Reply number 2

@camus_deferral @StephenKMackSD

Thank you for your comment and your armchair psychological analysis. You echo the Freudians of not so many decades ago, who are now out of fashion thanks to many writers and thinkers, like Frederick Cruz.  And his polemics in the New York Review of Books, that  critically examined the claims of  ‘Psychoanalytic Science’ and forced his defenders to a new claim of Psychoanalytic Metaphysics.

I’m 71 so my ‘alienation’ is a fact for many reasons, yet existentially my writing is the ‘cure’ that keeps the prospect of, and even the reality of your proffered ‘paranoia’, at arms length: it is my creative outlet no matter its shortcomings. No matter what these publications and their owners may think of me, and the others who post comments, like yourself, I model myself after Karl Kraus as told  by Paul Reitter, not to speak of my  reading that started in the 1970’s with Wittgenstein’s Vienna, while at university :


Speaking of ‘highfalutin’! The critique of the Popular Press using its articles, editorials and columnists as sources of the ever evolving, mutating Political Orthodoxy was/is the practice of both Kraus and Chomsky.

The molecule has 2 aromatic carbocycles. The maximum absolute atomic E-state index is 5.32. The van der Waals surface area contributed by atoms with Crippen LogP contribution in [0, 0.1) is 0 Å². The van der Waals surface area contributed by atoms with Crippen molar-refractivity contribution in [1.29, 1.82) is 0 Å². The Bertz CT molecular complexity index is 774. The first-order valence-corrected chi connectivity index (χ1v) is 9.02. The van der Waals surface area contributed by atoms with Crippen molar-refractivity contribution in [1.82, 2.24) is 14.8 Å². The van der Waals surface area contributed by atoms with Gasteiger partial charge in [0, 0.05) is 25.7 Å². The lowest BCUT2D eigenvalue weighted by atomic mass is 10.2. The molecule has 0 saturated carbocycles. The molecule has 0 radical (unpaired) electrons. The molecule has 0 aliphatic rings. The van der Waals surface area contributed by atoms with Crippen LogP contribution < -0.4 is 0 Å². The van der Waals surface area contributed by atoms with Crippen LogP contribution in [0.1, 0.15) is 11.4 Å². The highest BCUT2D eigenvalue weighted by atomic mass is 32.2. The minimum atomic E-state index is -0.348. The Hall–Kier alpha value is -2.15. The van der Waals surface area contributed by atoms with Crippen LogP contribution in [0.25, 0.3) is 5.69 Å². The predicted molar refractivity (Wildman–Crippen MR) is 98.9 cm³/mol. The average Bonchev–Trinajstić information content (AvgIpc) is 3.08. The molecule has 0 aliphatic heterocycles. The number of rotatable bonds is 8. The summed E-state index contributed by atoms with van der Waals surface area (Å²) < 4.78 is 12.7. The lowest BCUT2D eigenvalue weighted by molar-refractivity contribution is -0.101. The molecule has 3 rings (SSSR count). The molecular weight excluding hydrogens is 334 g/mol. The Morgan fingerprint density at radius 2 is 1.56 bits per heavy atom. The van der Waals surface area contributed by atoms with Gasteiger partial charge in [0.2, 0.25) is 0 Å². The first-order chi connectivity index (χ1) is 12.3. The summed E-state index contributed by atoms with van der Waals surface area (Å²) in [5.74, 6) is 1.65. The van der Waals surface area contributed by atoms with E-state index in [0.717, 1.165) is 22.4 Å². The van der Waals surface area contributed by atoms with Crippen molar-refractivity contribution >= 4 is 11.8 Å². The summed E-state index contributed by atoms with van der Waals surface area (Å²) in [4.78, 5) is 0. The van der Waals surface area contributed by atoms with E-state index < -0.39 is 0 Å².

Best regards from your ‘almost paranoid’


Reply number 3

@RealNga4Life @StephenKMackSD

Thank you for your comment. The political world is complex, and the job of the critic is to examine that complexity to the best of her/his ability. This seems like an elementary point, but is the central to the duty of the critic. So the ‘density’ of my comment tries to tease out of Luce’s reductivism, something like a cogent critical reply. Foucault’s insights were framed by an ideological claim, as far as I can interpret from having read his essay  ‘What is Enlightenment’ and few of the lectures.

Also of great help to me as reader was/is Gary Gutting’s ‘Thinking the Impossible: French Philosophy Since 1960’ and Ferry and Renaut’s ‘French Philosophy of the Sixties, An Essay in Antihumanism’ all the above must confirm your opinion of my Foucauldian ‘density’. See my comments to @camus_deferral. To quote Sammy Davis Jr. I gotta be me!



About stephenkmacksd

Rootless cosmopolitan,down at heels intellectual;would be writer. 'Polemic is a discourse of conflict, whose effect depends on a delicate balance between the requirements of truth and the enticements of anger, the duty to argue and the zest to inflame. Its rhetoric allows, even enforces, a certain figurative licence. Like epitaphs in Johnson’s adage, it is not under oath.' https://www.lrb.co.uk/v15/n20/perry-anderson/diary